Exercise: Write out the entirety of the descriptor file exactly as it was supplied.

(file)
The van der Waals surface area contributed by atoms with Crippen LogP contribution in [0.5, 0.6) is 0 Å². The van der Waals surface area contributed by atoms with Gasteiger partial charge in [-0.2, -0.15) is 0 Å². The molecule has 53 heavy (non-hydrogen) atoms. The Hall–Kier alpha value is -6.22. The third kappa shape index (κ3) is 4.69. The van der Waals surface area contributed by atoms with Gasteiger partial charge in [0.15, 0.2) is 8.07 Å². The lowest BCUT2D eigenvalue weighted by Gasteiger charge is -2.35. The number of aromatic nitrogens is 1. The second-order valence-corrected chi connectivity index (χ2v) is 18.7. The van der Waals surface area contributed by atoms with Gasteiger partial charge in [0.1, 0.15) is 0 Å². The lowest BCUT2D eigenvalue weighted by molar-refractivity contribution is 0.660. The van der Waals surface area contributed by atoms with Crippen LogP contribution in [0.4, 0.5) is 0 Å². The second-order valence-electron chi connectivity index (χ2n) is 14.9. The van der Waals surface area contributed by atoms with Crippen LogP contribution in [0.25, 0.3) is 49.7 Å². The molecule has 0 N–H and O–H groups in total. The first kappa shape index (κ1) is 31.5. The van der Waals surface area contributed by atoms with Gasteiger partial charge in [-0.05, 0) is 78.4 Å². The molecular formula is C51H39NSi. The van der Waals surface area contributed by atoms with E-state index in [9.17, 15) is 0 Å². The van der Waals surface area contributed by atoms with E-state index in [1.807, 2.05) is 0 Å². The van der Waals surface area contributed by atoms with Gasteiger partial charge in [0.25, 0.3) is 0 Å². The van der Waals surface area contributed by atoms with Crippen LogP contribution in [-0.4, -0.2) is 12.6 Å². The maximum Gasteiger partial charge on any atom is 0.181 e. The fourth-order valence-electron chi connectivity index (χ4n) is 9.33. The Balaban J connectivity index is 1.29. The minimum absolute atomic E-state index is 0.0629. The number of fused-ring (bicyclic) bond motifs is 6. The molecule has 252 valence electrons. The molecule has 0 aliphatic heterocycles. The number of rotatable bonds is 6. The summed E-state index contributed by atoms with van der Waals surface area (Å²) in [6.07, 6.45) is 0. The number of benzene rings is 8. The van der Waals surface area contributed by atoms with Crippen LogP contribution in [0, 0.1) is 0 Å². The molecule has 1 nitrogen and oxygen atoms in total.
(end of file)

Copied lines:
The van der Waals surface area contributed by atoms with Crippen LogP contribution in [0.5, 0.6) is 0 Å². The van der Waals surface area contributed by atoms with Gasteiger partial charge in [-0.2, -0.15) is 0 Å². The molecule has 53 heavy (non-hydrogen) atoms. The Hall–Kier alpha value is -6.22. The third kappa shape index (κ3) is 4.69. The van der Waals surface area contributed by atoms with Gasteiger partial charge in [0.15, 0.2) is 8.07 Å². The lowest BCUT2D eigenvalue weighted by Gasteiger charge is -2.35. The number of aromatic nitrogens is 1. The second-order valence-corrected chi connectivity index (χ2v) is 18.7. The van der Waals surface area contributed by atoms with Gasteiger partial charge in [0.1, 0.15) is 0 Å². The lowest BCUT2D eigenvalue weighted by molar-refractivity contribution is 0.660. The van der Waals surface area contributed by atoms with Crippen LogP contribution in [0.4, 0.5) is 0 Å². The second-order valence-electron chi connectivity index (χ2n) is 14.9. The van der Waals surface area contributed by atoms with Crippen LogP contribution in [0.25, 0.3) is 49.7 Å². The molecule has 0 N–H and O–H groups in total. The first kappa shape index (κ1) is 31.5. The van der Waals surface area contributed by atoms with Gasteiger partial charge in [-0.05, 0) is 78.4 Å². The molecular formula is C51H39NSi. The van der Waals surface area contributed by atoms with E-state index in [9.17, 15) is 0 Å². The van der Waals surface area contributed by atoms with E-state index in [1.807, 2.05) is 0 Å². The van der Waals surface area contributed by atoms with Gasteiger partial charge in [0.25, 0.3) is 0 Å². The van der Waals surface area contributed by atoms with Crippen LogP contribution in [-0.4, -0.2) is 12.6 Å². The maximum Gasteiger partial charge on any atom is 0.181 e. The fourth-order valence-electron chi connectivity index (χ4n) is 9.33. The Balaban J connectivity index is 1.29. The minimum absolute atomic E-state index is 0.0629. The number of fused-ring (bicyclic) bond motifs is 6. The molecule has 252 valence electrons. The molecule has 0 aliphatic heterocycles. The number of rotatable bonds is 6. The summed E-state index contributed by atoms with van der Waals surface area (Å²) in [6.07, 6.45) is 0. The number of benzene rings is 8. The van der Waals surface area contributed by atoms with Crippen LogP contribution in [0, 0.1) is 0 Å². The molecule has 1 nitrogen and oxygen atoms in total.